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Saturday 13 July 2013

Urania Portable Typewriter: I Join the Davis-Polt Chorus on this Silumin Classic

How could I not join the chorus? After  Will Davis had posted on his Klein-Urania at the Davis Typewriter Works in October last year (see here), saying he found his Klein-Urania "a very collectible typewriter [which I] like it very much", Richard Polt commented, adding his tick of approval to this portable. Richard's machine (below) has a Norwegian keyboard and a ribbon colour selector on the left side (as does Will's):

Ernst Martin wrote that the Klein-Urania was the successor of Urania Piccola. He said the casing was a sound-absorbing one-piece molding made of Silumin.  As well as giving the Urania stability, this made for "the quiet operation of the machine".
Wikipedia tells us that Silumin "is the name used in some countries for alloys based on the Al–Si system. Silumin is a series of lightweight, high-strength aluminium alloys with silicon content within the range of 3 to 50 per cent. Among the advantages of Silumin is its high resistance to corrosion, making it useful in humid environments. The addition of silicon to aluminium also makes it less viscous when liquid, which together with its low cost (both component elements are relatively cheap to extract), makes it a very good casting alloy and a fresher metal. It is also used on three-phase motors to allow speed regulation. Another use is rifle scope mounts and camera mounts."
One of my childhood heroes was the Argentinian motor racing driver Juan Manual Fangio (although I was always cheering for Stirling Moss to beat him!). In 1954, Fangio drove a Mercedes-Benz W196 to win the German and Swiss Grands Prix. The car's engine was basically made of Silumin, with the two blocks of four cylinders cast in Silumin instead of fabricated in steel and the crankcase made of Silumin.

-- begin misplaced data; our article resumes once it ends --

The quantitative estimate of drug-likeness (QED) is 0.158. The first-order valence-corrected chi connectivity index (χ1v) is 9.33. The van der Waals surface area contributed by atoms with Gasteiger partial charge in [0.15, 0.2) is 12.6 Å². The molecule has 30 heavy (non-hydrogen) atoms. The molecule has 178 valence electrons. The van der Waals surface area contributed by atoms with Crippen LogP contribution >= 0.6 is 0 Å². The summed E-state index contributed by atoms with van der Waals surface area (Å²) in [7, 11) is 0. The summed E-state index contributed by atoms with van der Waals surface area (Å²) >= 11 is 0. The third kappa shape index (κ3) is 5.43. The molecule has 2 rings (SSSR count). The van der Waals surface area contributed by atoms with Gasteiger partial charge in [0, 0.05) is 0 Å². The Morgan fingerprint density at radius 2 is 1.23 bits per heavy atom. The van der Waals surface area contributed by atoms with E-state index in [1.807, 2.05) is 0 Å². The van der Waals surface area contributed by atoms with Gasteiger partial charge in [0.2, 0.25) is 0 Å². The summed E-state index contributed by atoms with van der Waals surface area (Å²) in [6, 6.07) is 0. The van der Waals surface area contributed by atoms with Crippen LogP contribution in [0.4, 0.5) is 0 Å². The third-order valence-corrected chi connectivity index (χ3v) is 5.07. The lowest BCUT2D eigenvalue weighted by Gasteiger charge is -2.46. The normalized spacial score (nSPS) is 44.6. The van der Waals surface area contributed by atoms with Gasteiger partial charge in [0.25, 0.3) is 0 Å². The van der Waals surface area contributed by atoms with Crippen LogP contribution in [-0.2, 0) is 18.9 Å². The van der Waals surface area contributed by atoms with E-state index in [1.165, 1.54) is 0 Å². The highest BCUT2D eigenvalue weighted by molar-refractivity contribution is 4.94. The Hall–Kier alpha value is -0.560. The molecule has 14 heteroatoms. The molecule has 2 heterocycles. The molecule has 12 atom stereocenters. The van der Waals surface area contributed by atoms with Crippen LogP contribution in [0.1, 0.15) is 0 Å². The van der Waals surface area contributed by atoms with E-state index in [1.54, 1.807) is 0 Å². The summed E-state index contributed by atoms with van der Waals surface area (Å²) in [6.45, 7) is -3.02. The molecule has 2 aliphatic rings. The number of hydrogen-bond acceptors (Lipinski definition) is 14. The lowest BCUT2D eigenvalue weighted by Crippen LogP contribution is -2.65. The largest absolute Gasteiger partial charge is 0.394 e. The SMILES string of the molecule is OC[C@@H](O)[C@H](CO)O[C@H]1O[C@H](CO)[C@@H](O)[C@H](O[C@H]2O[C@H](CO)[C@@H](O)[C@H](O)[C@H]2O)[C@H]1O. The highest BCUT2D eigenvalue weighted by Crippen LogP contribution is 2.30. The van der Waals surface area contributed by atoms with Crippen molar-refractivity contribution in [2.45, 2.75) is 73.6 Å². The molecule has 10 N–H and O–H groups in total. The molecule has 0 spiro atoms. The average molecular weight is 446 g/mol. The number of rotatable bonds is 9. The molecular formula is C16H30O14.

Another racing car of that period, the Lancia D50, was completely made of Silumin.
Now I can say I have a typewriter made of the same alloy that helped power one of Fangio's great cars! I will always remember my father giving me a 16-inch long exact replica of this Mercedes were he returned home from his travels in 1957. Goodness, I wish I'd kept it! The precision manufacturing in this model alone was totally awesome.
Lenin cast in Silumin


Scott K said...

Oh, I love the curves on this beauty. Excellent write-up. Makes me list for one now.

TonysVision said...

Now you're showing your age, Mr. Messenger. Sterling Moss was still my hero when I was 20, and on a visit to England in 1961. A discussion of motor racing with a young man of about 15 developed, and when I attempted to sound somewhat knowledgeable by mentioning Sterling Moss, it was pointed out to me that Jack Brabham was the thing.

Ryan Adney said...

The cowl over the type bars and next to the ribbon spools looks like it was melted into place. Beautiful machine.

Robert Messenger said...

Thank you Scott, Ryan and Tony for your comments.
It was the curves that I found irresistible.
Spot on, Tony. I don't mind showing my age when comes to Fangio and Moss. Brabham is an Aussie who later did to Kiwi Bruce McLaren what Fangio did to Moss - kept him from ever winning a world title.
Wonderful piece done on Moss a year or two ago in a British motoring magazine - the writer visited him while he was recovering from his fall and Moss won a bet by remembering some part he had in his engine in a race in 1955!
I watched video of Fangio racing after posting this! Great stuff.

Richard P said...

A quirky classic!

Thanks for the education on Silumin -- and my condolences on the Ashes.

Unknown said...

How would you compare it with Erikas of that time. I am talking about typing feel not aestheticaly. Thanks